BuzzFeed was launched as a side project, exactly at the same time, by a media veteran and co-founder of The Huffington Post – Jonah Peretti. We believe it’s more than enough for us to see how they managed to become a $2 billion media giant. Besides, it moved against the grain, right from the start.
Online publishers have been known to define and publish content in a specific structure/format. But BuzzFeed stayed away from all the traditional journalistic methods. It created listicles, viral stories, and covered news and didn’t confine itself to a specific topic.
Because BuzzFeed opened a platform that focused on sharing most viewed pieces of media across the globe and it knows people share when they like something, regardless of the topic. Many of the top-performing publishers thought the emoticon-website wouldn’t last that long. But the publisher did it anyhow.
Today, we have Facebook, Instagram, Twitter, and many other social platforms equipped with many features. With the help of them, we can share anything with our colleagues, friends, relatives, etc. But roughly a decade ago, these social media platforms didn’t exist or were just evolving. When most of the digital media companies struggled to find a reliable platform to distribute their content, the publisher built a tool to use the audience as the primary distributors. Doesn’t it feel more like a product than a media company?
“It’s a big part of my routine. It’s a good tool especially to see something I might have missed on Twitter or Facebook, that someone else may have caught.”
– Andre Borges, Social News Reporter, BuzzFeed.
We don’t want to spill the beans yet. Let’s dive in, you’ll see for yourself.
How it all started?
Originally, Jonah Peretti launched BuzzFeed as an Internet Popularity Contest (Src) on Nov, 2006. The brainchild of Peretti was intended to create a computer program that would share content to the users on a daily basis. According to him, the content for its website should be a mixture of internet memes, listicles, and list of minutiae. The publisher aimed at posting contagious content that people possibly like to share.
They ran the company with 2 people including Mr. Jonah and burned around $60k per month to build the tool and get the audience of 750k per mo (Src).
Where they are today?
Once BuzzFeed had no editors or other staff members and the website was able to handle just five or six links per day. In fact, half of them were from bots covering trending news of that day (Src). Now, they have more than 18 offices around the world with 1,300+ employees (Src).
A year after the launch of the publishing site, BuzzFeed had 927.5k Monthly Global Uniques (Src), and now they have more than 200M monthly unique visitors with 300M+ YouTube subscribers, and 100+ Facebook pages (Src).
The thing uncommon was, Google or any other search platform wasn’t responsible to bring traffic to the site. Most of the visitors were brought by other visitors who recommended them an article or blog post to check. Aggregating viral content from several sources was the theme for this publisher.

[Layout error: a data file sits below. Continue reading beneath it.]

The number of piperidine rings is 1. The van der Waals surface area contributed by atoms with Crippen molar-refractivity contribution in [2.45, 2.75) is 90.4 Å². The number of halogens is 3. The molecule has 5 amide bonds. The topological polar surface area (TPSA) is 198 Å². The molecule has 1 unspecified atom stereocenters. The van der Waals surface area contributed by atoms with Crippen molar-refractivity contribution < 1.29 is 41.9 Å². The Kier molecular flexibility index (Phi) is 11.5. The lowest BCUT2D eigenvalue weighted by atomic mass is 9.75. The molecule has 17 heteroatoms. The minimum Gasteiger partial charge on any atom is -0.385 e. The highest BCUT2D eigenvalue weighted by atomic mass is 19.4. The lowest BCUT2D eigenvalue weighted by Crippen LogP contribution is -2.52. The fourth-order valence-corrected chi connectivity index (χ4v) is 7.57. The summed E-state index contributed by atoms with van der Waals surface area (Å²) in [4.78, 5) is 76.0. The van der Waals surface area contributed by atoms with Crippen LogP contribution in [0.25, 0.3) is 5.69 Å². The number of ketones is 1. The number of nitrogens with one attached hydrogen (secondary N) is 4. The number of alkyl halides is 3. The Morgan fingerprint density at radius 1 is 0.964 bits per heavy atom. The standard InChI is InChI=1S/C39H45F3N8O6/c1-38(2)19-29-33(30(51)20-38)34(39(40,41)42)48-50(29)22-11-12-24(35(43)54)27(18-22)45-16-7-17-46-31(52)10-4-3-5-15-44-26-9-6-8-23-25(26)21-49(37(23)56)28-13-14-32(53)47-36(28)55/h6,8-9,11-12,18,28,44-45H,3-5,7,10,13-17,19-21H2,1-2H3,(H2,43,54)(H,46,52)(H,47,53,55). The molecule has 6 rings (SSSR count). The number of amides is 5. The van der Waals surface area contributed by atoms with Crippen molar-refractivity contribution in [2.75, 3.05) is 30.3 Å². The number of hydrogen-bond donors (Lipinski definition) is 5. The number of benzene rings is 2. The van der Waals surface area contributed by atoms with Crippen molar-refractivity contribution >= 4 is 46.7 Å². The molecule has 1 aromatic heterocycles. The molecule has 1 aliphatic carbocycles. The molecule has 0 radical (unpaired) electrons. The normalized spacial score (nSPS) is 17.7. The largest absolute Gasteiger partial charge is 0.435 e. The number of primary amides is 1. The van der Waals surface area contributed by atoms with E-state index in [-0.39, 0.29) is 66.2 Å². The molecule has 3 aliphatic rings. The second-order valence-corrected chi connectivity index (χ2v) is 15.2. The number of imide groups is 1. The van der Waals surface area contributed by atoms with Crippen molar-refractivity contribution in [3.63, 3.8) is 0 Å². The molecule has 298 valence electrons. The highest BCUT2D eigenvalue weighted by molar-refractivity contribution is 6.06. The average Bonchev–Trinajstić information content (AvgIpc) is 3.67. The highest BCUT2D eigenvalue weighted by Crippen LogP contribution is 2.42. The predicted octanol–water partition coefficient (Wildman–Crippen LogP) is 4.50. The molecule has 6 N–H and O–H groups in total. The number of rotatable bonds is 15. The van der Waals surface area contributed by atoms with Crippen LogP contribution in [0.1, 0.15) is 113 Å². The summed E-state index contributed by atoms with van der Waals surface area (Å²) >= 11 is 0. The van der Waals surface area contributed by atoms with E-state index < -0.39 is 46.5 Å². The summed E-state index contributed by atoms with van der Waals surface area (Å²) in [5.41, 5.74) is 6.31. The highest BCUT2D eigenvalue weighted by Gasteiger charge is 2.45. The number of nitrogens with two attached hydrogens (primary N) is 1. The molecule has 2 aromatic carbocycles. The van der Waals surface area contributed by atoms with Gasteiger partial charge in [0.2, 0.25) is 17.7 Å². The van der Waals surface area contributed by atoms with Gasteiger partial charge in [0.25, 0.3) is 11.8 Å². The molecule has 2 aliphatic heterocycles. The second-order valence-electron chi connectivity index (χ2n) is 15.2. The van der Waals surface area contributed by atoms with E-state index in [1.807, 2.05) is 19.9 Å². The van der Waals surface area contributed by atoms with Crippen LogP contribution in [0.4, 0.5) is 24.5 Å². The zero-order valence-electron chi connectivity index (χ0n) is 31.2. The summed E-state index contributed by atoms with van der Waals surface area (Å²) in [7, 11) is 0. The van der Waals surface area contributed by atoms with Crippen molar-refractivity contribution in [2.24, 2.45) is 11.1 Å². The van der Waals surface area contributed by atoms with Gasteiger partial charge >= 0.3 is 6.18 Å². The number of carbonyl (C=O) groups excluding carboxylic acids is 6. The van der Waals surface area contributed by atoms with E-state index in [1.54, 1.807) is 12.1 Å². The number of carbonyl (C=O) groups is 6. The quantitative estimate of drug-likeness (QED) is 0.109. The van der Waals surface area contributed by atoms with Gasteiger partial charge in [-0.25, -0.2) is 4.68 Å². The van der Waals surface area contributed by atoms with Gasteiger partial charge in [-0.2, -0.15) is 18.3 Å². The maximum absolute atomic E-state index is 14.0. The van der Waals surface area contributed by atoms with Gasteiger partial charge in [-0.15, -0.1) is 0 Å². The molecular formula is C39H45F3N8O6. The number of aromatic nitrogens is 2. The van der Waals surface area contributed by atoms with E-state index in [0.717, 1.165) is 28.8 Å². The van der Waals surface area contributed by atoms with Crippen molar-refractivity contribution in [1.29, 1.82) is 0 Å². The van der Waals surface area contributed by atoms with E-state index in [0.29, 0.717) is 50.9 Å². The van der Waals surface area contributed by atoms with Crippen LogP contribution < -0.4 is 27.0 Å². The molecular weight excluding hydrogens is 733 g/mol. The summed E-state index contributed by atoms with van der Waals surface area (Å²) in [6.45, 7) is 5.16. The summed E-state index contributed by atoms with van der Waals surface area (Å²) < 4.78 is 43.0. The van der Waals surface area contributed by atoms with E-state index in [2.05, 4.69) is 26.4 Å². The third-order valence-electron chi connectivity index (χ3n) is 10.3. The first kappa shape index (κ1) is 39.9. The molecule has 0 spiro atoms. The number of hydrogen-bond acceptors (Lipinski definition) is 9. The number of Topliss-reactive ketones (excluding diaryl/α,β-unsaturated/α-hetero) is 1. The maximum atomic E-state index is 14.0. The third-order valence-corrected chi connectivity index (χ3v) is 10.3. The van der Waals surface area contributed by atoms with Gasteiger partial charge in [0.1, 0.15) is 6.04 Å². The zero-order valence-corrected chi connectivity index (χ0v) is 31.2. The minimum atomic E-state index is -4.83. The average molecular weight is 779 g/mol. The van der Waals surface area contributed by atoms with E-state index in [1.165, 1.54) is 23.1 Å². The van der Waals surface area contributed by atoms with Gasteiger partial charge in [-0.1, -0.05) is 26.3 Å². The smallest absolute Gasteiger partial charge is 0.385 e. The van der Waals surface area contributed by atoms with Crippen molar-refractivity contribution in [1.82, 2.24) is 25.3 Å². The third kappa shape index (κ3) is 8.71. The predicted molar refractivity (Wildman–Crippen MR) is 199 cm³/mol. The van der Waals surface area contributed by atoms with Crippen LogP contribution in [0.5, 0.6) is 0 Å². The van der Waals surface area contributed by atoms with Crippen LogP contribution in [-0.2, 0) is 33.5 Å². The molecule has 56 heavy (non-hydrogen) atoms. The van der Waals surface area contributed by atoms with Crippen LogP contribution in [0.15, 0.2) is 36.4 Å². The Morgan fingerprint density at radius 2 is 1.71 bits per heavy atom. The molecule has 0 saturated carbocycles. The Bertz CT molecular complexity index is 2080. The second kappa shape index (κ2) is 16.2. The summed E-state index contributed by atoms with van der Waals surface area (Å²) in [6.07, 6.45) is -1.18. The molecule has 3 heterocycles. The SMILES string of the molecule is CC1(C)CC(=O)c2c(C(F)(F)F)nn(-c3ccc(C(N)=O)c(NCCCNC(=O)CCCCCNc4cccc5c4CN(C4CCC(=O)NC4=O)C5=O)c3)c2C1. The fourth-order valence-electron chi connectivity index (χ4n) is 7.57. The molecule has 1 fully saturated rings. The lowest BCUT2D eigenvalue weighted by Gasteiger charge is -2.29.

Evolution of BuzzFeed
Image Source: BuzzFeed.
The publisher always published content that has a higher probability to get shared than clicked. Since the genesis of the dot com era, when major publishing companies focused on SEO, keywords, tags, etc., BuzzFeed thought such content would only attract bots to read, and promoted its editors to write content that’s worth sharing.
Bots to Media
2006 – 2008
Instant Messaging Client
In 2006, BuzzFeed was launched with its tools – BuzzBot and Trend Detector. BuzzBot was an instant messaging client that shared the viral links with its signed-up users whereas Trend Detector processed data with the help of various algorithms.
The trend detectors were made to dig down more than 50,000 websites, blogs, and news sources and identify the most viewed links that have a greater chance to get shared among people quickly. As soon as a viral content was found by the detector, it’s passed to a special terminal interface. This interface was used by the editorial team of BuzzFeed to check the content processed by detectors, and further, publish it on the site after a few modifications.
After publishing the content on the site, the BuzzBot sent users a link to the hottest content available on the internet that day (Src). Whoever signed up for BuzzFeed‘s service, get the popular links sent by BuzzBot.
BuzzFeed in 2006:
The home page had links to the most popular videos, news articles, commentary, and other entertaining viral topics. The publisher didn’t look for a logic of the news before publishing content on its site. Shareability mattered more. At its earliest days, the publisher shared random funny content that were absolutely meant for entertainment.
Besides trend detectors and other tools, Google Trend was helping the publisher to know about the most popular search by internet users and their preferences.